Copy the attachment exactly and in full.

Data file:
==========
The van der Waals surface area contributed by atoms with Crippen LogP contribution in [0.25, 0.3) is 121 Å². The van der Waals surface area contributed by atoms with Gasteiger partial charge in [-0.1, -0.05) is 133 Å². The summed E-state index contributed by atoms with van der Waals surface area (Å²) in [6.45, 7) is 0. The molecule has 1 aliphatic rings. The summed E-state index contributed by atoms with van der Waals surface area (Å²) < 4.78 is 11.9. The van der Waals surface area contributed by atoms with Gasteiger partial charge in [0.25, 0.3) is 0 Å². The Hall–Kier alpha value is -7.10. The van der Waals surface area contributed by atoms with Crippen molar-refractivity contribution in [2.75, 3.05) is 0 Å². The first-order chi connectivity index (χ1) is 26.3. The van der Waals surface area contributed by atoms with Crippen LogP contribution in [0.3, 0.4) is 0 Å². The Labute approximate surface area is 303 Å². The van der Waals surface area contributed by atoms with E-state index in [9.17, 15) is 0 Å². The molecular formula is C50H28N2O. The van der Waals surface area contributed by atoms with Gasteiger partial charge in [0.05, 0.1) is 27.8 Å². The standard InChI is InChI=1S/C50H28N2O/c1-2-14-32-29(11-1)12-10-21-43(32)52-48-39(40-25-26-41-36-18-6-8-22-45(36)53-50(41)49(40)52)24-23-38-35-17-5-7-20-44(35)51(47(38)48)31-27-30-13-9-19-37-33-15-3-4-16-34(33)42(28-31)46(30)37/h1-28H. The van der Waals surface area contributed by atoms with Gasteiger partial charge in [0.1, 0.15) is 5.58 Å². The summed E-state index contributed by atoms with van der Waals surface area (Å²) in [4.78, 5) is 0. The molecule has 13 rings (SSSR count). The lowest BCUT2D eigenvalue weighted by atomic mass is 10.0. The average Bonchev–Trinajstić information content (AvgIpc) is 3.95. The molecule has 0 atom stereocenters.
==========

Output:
The van der Waals surface area contributed by atoms with Crippen LogP contribution in [0.25, 0.3) is 121 Å². The van der Waals surface area contributed by atoms with Gasteiger partial charge in [-0.1, -0.05) is 133 Å². The summed E-state index contributed by atoms with van der Waals surface area (Å²) in [6.45, 7) is 0. The molecule has 1 aliphatic rings. The summed E-state index contributed by atoms with van der Waals surface area (Å²) < 4.78 is 11.9. The van der Waals surface area contributed by atoms with Gasteiger partial charge in [0.25, 0.3) is 0 Å². The Hall–Kier alpha value is -7.10. The van der Waals surface area contributed by atoms with Crippen molar-refractivity contribution in [2.75, 3.05) is 0 Å². The first-order chi connectivity index (χ1) is 26.3. The van der Waals surface area contributed by atoms with Crippen LogP contribution in [0.3, 0.4) is 0 Å². The Labute approximate surface area is 303 Å². The van der Waals surface area contributed by atoms with E-state index in [9.17, 15) is 0 Å². The molecular formula is C50H28N2O. The van der Waals surface area contributed by atoms with Gasteiger partial charge in [0.05, 0.1) is 27.8 Å². The standard InChI is InChI=1S/C50H28N2O/c1-2-14-32-29(11-1)12-10-21-43(32)52-48-39(40-25-26-41-36-18-6-8-22-45(36)53-50(41)49(40)52)24-23-38-35-17-5-7-20-44(35)51(47(38)48)31-27-30-13-9-19-37-33-15-3-4-16-34(33)42(28-31)46(30)37/h1-28H. The van der Waals surface area contributed by atoms with Gasteiger partial charge in [0.1, 0.15) is 5.58 Å². The summed E-state index contributed by atoms with van der Waals surface area (Å²) in [4.78, 5) is 0. The molecule has 13 rings (SSSR count). The lowest BCUT2D eigenvalue weighted by atomic mass is 10.0. The average Bonchev–Trinajstić information content (AvgIpc) is 3.95. The molecule has 0 atom stereocenters.